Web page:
And what is always singled out is their destruction of their own children, their burning of their own children to the various idols, child sacrifice.

Abortion is not better.

Abortion may seem better to some.

It may look like it is less egregious because you're not letting the child be born and then burning the child.

But is it any less egregious to destroy a child in utero, one place above all others where the child should be safe?

To give another example of a culture, of a civilization that engaged in child sacrifice, you had the Carthaginians who were destroyed by Rome, judgment from God for their evil because they also engaged in child sacrifice.

Another example, the Aztecs, this time a New World example.

The Aztecs engaged in rampant human sacrifice, including child sacrifice.

When Europeans came to the New World, we wiped out much of that evil.

And one way in which that evil was wiped out was via plague.

If you can look at a plague that kills some untold number of people, estimates very wildly, people engaged in human sacrifice and demon worship, and not see that that is the hand of God, then you should probably pay a little closer attention to your scripture, or maybe perhaps just read it.

Now there are those who will try to say that Europeans also engaged in child sacrifice, and there was some in Europe, significantly less.

It essentially amounts to a handful of cultures from time to time in their history would leave out infants they deemed to be defective and let them die by exposure.

Which is, it's child sacrifice, it is slightly different in nature because it is purely practical, which doesn't make it much less evil, but it is not as heinous as deliberately worshipping demons by burning your children to death, or otherwise destroying them.

Not excusing it in any way, it's still evil and should be stamped out, and it is good that Christianity did so.

But to move on and address a tangentially related issue about what is abortion, many when they discuss abortion will say that, well, it violates the right to life.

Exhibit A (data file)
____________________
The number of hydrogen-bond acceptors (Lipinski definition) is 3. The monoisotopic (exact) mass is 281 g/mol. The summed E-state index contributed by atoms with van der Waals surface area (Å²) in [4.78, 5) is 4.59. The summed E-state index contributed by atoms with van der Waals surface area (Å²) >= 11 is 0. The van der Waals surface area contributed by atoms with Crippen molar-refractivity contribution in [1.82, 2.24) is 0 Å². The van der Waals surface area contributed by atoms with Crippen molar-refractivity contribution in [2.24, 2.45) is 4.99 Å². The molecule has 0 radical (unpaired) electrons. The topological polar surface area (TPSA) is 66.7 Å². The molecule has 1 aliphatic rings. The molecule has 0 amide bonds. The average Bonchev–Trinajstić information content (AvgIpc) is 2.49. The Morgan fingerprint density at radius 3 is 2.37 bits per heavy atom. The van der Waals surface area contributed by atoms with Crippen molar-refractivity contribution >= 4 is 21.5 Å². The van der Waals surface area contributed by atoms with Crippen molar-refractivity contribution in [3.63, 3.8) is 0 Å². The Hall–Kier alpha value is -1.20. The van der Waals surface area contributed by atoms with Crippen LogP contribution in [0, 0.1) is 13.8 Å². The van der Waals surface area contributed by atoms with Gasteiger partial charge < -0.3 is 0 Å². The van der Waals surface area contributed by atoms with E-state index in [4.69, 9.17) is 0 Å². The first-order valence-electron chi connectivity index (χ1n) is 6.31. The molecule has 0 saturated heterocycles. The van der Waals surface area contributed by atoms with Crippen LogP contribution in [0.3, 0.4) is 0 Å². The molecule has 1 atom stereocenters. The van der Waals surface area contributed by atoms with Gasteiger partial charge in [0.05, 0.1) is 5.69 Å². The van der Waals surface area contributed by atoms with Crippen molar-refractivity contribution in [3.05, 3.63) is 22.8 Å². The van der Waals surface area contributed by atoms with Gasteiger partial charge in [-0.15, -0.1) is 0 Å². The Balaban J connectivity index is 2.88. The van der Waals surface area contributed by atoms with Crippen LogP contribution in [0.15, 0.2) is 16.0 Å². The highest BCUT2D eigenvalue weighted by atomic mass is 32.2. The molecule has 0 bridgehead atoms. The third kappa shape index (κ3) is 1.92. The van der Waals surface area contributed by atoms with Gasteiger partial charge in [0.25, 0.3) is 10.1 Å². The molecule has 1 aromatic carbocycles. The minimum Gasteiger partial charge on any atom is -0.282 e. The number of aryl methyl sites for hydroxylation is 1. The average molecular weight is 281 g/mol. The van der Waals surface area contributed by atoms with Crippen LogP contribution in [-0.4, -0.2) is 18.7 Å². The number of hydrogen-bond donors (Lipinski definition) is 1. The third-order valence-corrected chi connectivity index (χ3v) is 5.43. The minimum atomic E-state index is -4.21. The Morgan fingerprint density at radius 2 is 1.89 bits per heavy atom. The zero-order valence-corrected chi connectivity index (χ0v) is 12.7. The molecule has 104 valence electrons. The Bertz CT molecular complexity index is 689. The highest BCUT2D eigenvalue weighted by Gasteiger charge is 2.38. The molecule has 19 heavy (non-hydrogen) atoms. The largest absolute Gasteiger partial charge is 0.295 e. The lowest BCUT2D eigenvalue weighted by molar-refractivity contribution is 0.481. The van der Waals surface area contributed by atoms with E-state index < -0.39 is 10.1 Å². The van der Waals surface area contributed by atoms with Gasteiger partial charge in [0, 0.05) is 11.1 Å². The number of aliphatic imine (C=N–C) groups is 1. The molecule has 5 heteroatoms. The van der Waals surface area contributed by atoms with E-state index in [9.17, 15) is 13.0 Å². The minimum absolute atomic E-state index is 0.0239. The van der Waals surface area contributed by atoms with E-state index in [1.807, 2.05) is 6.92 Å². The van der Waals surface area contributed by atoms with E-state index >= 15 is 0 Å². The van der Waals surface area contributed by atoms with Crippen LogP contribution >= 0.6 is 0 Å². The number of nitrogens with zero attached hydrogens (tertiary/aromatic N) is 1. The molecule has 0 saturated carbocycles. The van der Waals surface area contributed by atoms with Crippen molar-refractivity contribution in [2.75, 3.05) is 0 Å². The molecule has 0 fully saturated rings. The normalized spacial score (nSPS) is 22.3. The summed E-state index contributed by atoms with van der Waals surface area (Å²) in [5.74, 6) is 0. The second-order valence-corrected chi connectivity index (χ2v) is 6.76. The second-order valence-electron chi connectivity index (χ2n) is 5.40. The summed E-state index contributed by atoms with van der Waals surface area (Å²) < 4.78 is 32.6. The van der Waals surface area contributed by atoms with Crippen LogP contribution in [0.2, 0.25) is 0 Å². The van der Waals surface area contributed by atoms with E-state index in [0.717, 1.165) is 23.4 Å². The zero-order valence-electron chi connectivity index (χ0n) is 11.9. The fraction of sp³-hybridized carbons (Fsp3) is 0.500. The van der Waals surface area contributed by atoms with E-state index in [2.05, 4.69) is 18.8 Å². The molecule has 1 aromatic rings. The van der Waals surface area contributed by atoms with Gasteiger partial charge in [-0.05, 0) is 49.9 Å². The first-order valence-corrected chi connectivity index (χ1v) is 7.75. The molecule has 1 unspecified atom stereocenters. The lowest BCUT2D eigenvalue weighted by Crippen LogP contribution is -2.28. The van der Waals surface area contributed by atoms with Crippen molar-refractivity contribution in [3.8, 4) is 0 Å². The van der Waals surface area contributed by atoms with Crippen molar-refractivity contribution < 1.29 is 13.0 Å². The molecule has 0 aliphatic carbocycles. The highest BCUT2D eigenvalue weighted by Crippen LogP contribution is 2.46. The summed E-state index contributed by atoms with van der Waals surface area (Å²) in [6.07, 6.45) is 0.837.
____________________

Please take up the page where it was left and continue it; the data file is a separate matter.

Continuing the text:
And yes, I used that language in my article on it in order to reach people who are in that mindset, because I want them to actually understand what I'm saying.

But ultimately, rights do not exist.

To be clearer, more specifically, rights do not have independent existence.

So what is a right?

Well, a right is merely the shadow of a duty.

And so what we actually mean when we oppose abortion, if we're saying right to life, what we're talking about ultimately, the actual reality is that there is a duty not to murder.

And that duty is incumbent on everyone.

And so the so-called right to life is a shadow of the duty not to murder.

So the right to life exists, just not independently.

It's a philosophical point, but it is an important point, because there is a world of difference between a duty and a right.

So what do we do?

What do we do about abortion here and now, today?

What should we be doing with regard to this issue?

Well, first off, simply take a stand.

Take the hard stand.

Abortion is murder.

And those who procure abortions are no less murderers than those who perform them.

Which is to say, women who obtain abortions are murderesses.

So do not compromise.

Exceptions for incest, rape, and the quote, life of the mother, unquote, are false.

These only weaken our position.

When two lives are endangered, to address the life of the mother exception, the moral choice is to attempt to preserve both.

Unless there is a higher moral duty to one.

So, in the case of a woman and her child, even if the life of the woman is given some sort of preference, then it should still be the goal to save both.

Termination of the child should not be an option.

You do not get to murder one individual to save another.

Yes, you can expend more effort toward saving the woman than saving the child.

But you cannot kill the child in order to save the woman.

So we must recognize what the real solutions are to move on.

We have to recognize what the real solutions are to these problems, to the problem of abortion.

The solution isn't marches.

The solution isn't rallies.

The solution isn't pickets.

The solution isn't holding up signs.

I'm not saying these things do not work, do not have an effect.

I'm not saying we should not engage in them.

I am saying they do not solve the problem.

I am saying they do not actually address and resolve the issue.

And let me, permit me to quote Bismarck.

Not through speeches or majority decisions will the great questions of the time be decided, but through iron and blood.